There’s an old story about actor John Garfield, whose death at 39 set off days of tabloid frenzy in New York. Finally after all the obvious angles were gone, one of the papers had a conference to see what it could possibly find to do.
“I got it!” someone is supposed to have said. “Banner headline: ‘John Garfield Still Dead.’ ”
In that vein, The Times has learned that Allen Iverson is still a 76er.
Nevertheless, it can’t be much longer. The 76ers kept backing themselves deeper into their corner, cleaning out Iverson’s locker, taking down his nameplate and cutting his highlights out of their pregame show.
Now it’s not only a fire sale, they can’t take him back even if they don’t like the offers -- and they don’t, or they would have accepted one of the dozen on the table.
Not that fans needed a reminder of what they lost. Whatever his practice habits, whatever grief he gave Coach Mo Cheeks (and all the others including Larry Brown), Iverson was the 76ers’ beating heart. Last week’s eighth and ninth losses in a row (the streak is now 11, six without A.I.), drew their two smallest crowds, dropping them to No. 26 in the league in attendance.
Forging bravely ahead, the 76ers negotiated. And negotiated. And negotiated.
A week later they were still talking. That ended speculation that defrocking him didn’t necessarily mean they were amateurs because they already had a deal worked out.
This just in: They’re amateurs.
I’m just one man and I’ve got to do the work of the 12 whom some news organizations have throwing names around, so here goes.
The Times has learned Iverson will go to Denver, Minnesota, the Clippers or Boston for Andre Miller, Randy Foye, Corey Maggette or Jamal Tinsley, a No. 1 pick and expiring contracts.
Making it harder to hack your way through the “reports,” lots of papers are using the new terminology that gives a meaningless description of the source and his presumed motivation.
Instead of attributing a story to “a source,” it’s “a person with knowledge of the 76ers’ inner workings, speaking anonymously because he can’t bear the thought of causing team President Billy King any more pain.”
The Times learned from a source with inner knowledge of all things, speaking anonymously so he can take a wild guess while sparing himself embarrassment, that Denver is the front-runner.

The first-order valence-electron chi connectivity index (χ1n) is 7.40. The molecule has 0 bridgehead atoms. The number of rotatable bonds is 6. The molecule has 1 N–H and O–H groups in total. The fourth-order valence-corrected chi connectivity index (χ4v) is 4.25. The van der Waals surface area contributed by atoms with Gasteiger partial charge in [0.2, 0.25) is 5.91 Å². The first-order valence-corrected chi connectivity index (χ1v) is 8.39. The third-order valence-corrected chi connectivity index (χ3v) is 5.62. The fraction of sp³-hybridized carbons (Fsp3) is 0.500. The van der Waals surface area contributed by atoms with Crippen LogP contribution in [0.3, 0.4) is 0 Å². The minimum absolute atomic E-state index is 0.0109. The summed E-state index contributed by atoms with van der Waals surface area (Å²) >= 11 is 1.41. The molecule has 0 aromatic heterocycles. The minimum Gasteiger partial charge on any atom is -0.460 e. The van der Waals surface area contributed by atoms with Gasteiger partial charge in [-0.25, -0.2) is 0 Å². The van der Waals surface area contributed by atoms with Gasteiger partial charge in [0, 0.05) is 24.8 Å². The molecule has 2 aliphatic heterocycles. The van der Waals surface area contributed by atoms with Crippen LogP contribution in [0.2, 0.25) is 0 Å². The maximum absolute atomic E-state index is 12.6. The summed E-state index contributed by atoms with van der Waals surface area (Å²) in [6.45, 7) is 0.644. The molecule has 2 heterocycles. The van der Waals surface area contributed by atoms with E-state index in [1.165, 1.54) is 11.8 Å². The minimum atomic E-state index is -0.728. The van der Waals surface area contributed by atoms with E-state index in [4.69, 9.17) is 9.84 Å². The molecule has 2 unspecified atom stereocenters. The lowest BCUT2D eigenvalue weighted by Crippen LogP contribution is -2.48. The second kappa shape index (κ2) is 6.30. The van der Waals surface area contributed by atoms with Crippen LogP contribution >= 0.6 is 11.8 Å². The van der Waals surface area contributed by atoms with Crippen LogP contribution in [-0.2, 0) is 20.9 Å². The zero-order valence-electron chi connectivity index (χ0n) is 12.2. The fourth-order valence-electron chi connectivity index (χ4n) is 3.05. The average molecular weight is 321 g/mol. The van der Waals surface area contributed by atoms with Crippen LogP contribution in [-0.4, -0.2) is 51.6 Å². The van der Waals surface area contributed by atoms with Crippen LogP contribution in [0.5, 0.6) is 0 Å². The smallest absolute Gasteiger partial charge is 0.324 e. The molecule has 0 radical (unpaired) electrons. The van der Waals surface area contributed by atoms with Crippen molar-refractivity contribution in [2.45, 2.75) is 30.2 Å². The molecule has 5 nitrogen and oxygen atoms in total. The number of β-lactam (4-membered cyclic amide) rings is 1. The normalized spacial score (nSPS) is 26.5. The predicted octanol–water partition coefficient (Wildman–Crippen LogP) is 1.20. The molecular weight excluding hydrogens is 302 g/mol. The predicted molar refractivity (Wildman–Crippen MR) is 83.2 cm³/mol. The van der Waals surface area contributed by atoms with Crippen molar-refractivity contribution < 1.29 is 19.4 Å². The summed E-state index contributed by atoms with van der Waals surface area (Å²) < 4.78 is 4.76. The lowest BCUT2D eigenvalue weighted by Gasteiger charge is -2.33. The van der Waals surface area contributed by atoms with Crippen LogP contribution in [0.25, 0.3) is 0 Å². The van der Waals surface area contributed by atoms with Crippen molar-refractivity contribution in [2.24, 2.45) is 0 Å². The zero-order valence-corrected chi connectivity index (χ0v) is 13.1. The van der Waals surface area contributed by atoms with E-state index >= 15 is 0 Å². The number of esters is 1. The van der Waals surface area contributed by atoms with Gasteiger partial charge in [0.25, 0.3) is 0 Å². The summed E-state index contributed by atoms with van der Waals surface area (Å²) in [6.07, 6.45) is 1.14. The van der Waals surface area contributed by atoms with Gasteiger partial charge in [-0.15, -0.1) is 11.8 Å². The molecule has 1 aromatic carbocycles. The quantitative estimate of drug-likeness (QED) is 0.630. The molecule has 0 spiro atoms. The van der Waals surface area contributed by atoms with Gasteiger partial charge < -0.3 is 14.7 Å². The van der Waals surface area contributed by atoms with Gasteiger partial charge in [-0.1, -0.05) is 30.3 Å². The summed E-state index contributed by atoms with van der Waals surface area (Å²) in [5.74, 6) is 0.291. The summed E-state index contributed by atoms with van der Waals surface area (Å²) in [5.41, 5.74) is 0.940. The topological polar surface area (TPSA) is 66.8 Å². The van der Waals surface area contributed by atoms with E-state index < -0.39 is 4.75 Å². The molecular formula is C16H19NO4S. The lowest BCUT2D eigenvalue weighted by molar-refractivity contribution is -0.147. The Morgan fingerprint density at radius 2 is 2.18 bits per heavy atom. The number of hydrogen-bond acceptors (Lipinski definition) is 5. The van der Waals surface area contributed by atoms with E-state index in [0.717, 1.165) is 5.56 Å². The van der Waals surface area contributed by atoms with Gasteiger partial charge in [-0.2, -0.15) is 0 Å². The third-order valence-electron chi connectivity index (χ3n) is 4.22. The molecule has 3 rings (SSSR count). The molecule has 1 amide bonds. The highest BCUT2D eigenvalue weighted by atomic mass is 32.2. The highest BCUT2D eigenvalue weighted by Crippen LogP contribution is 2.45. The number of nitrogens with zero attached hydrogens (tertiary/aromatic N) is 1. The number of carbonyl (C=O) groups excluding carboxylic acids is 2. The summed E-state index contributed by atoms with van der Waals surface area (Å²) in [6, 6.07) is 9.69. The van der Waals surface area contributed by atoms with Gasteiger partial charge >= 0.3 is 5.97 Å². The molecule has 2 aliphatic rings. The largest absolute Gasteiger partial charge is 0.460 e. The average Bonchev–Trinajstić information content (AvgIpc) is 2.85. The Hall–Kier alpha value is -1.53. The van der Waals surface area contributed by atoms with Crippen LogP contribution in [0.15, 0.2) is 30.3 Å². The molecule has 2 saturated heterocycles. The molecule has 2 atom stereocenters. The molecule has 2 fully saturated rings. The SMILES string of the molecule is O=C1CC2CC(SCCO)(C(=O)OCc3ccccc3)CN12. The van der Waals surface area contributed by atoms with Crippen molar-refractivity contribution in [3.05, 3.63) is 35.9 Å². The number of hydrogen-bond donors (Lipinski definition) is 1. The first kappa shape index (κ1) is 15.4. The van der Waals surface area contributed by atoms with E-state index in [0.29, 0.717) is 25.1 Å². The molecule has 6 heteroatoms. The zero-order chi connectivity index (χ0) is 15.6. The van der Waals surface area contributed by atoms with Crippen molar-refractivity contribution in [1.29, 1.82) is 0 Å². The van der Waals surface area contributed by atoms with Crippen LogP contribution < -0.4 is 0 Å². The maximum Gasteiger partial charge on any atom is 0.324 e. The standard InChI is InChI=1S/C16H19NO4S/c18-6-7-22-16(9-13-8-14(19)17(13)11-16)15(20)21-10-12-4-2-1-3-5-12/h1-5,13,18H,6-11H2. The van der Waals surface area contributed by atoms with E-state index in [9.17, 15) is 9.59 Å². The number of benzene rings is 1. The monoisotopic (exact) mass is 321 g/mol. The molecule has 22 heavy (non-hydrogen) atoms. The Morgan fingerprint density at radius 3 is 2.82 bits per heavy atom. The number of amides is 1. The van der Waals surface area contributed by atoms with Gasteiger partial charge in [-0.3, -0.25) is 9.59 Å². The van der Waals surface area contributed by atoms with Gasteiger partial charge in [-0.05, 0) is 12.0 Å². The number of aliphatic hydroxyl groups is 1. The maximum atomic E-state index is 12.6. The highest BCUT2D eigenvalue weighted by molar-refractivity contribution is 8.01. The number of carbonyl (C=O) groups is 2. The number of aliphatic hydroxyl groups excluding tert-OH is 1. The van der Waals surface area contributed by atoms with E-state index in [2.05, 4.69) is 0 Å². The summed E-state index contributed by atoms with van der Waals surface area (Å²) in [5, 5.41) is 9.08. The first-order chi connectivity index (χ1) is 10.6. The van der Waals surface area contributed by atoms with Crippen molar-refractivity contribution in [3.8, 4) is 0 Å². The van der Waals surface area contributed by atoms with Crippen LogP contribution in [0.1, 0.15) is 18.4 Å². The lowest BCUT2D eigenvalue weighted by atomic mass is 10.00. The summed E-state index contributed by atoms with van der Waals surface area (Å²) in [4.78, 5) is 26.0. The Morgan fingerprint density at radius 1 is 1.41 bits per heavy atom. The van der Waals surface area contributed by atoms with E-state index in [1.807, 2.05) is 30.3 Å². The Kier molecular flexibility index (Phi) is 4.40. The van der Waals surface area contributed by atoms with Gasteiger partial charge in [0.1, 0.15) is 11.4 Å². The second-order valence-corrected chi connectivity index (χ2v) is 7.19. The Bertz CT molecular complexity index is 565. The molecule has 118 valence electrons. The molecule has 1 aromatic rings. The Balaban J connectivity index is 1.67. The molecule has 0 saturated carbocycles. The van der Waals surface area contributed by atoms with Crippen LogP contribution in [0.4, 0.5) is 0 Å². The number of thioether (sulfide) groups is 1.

The 76ers asked for Marcus Camby but were offered Nene, whom everyone is leery of, averaging 15 minutes with his new six-year, $60-million deal.
The Nuggets are trying to move Nene to a third team for someone the 76ers want. Amid suspicions hasn’t fully recovered from knee surgery, scouts even muse about having him work out for interested teams like a prospect at the Chicago pre-draft camp.
The most anyone can actually do is have a doctor X-ray Nene’s knee and ask him if he feels OK. That being the case, expect him to remain in Denver.
Nevertheless, a deal still could be done for J.R. Smith, Andre Miller, Joe Smith’s expiring $6.8-million contract and the Nuggets’ two No. 1 picks.
The 76ers like Minnesota’s Foye but don’t want Ricky Davis (making an average of $6.5 million through 2008), Mark Blount ($8.2 million through 2010), Marko Jaric ($6.6 million through 2011) or Troy Hudson ($6 million through 2010). The Timberwolves are now looking for a third team that would take one of them.
The Clippers are still clawing at the door. Everyone knows Maggette is out of here, including Maggette, but they don’t want to give up Shaun Livingston.
(I love the idea of getting Iverson but not for Livingston, who’s still a big-time prospect even if he didn’t make a seamless transition into the starting lineup. The day Iverson, 31, comes for Livingston, 21, the Clippers go from young to old.)
It’s obvious you can’t believe anything with the word “reportedly” anywhere near it. That leaves actual on-the-record comments, which don’t mean anything, either.
Denver Coach George Karl said his team wasn’t interested, nominating Minnesota as the front-runner.
Guess whose name popped up as the front-runner within days?
Minnesota owner Glen Taylor said “money-wise it wouldn’t work out.” Then Kevin Garnett jumped up and down and someone pointed out Taylor would be dumping $15 million worth of players while taking Iverson’s $17.2 million.
A few days later, Taylor, looking over the empty seats in the Target Center -- the Timberwolves are No. 23 in attendance -- mused, “You have to win to draw.”
Look at it this way: If Garnett was already upset at not getting any help, how would he feel if they can’t get Iverson after he says he wants to be there?
Most unfortunate of all was ESPN’s intrepid Jim Gray, who called Iverson’s cellphone, reported what he was told, then got a call from Iverson’s agent saying that wasn’t Allen.
By now it should also be obvious this story is a killer so I’m just going to hide under my desk until it’s over.
In a nice touch, the league reported that Iverson was the East’s second-leading vote-getter in All-Star balloting. Wouldn’t it be great if he’s still there and they have to let him play representing the 76ers?
Look for the 76ers to redouble their efforts to move him as soon as the ultimate nightmare scenario occurs to them.